You are currently viewing Canadian M&A to get shot in the arm from US tax reform

Canadian M&A to get shot in the arm from US tax reform

After a slowdown seen in 2017, Canadian mergers and acquisition are set to see a boost this year with the rising equity markets and clarity on US tax reform.

According to a report from Reuters, bankers project that the recently passed changes to the US tax system – President Donald Trump slashed corporate income tax rate from 35% to 21% – would attract Canadian firms and funds looking for acquisitions in their close neighbour.

Bankers also believe that with Canadian and US stocks experiencing record highs, equity markets would be buoyant enough to support deals.

“You’ve got healthy economies in Canada and the United States, corporate liquidity is very robust, the banking system wants to lend, and the financing markets are very attractive,” said Wells Fargo Securities Canada co-head Darin Deschamps.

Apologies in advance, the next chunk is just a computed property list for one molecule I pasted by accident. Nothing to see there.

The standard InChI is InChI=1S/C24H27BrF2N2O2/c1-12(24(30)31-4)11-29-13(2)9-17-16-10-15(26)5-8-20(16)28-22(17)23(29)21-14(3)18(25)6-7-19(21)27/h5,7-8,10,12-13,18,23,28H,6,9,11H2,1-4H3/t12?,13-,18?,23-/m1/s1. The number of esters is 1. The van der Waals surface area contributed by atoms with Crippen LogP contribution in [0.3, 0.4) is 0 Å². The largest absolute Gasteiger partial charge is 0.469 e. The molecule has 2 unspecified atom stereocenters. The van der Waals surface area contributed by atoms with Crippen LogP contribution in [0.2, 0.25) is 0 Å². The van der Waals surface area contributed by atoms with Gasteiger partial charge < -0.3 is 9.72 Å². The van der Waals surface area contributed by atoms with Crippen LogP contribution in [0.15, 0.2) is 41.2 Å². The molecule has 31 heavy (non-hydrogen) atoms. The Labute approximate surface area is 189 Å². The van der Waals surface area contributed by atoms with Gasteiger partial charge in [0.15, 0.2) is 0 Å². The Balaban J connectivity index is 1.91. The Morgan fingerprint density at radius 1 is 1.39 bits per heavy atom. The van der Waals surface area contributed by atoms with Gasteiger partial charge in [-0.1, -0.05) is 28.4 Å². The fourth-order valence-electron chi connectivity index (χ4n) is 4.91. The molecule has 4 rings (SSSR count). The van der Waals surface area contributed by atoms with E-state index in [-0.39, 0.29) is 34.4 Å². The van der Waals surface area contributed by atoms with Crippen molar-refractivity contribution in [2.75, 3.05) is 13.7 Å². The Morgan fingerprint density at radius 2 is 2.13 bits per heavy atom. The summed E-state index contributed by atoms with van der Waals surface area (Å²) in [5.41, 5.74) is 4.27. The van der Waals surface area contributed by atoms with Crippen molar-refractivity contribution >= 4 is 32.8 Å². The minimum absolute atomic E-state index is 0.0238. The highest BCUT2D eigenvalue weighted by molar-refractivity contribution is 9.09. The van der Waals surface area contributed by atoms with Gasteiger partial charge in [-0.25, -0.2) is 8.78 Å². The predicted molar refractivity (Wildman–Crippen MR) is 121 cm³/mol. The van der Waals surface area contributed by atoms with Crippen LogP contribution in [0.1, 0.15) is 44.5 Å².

Meanwhile, RBC Capital Markets co-head of M&A Peter Buzzi said pension funds are also expected to be a major boost to Canada’s deal activity.

“The pension funds have such a large amount of money that they need to deploy on behalf of the beneficiaries that they really have to be looking at a lot of different opportunities,” he said.

However, the fate of the North American Free Trade Agreement (NAFTA) will still be an ongoing challenge for firms. Citigroup managing director of Canadian investment banking Grant Kernaghan said Canadian firms would likely acquire US targets in the automotive, paper, and telecommunication equipment sectors.

“The risks around the continuation of the existing NAFTA agreement necessitate companies to undertake M&A to try and position themselves in a potential post-NAFTA world,” he said.

In 2017, Canadian M&A activity dropped by 6% to $239.7 billion, after peaking in the previous year with deal values climbing to $255.1 billion.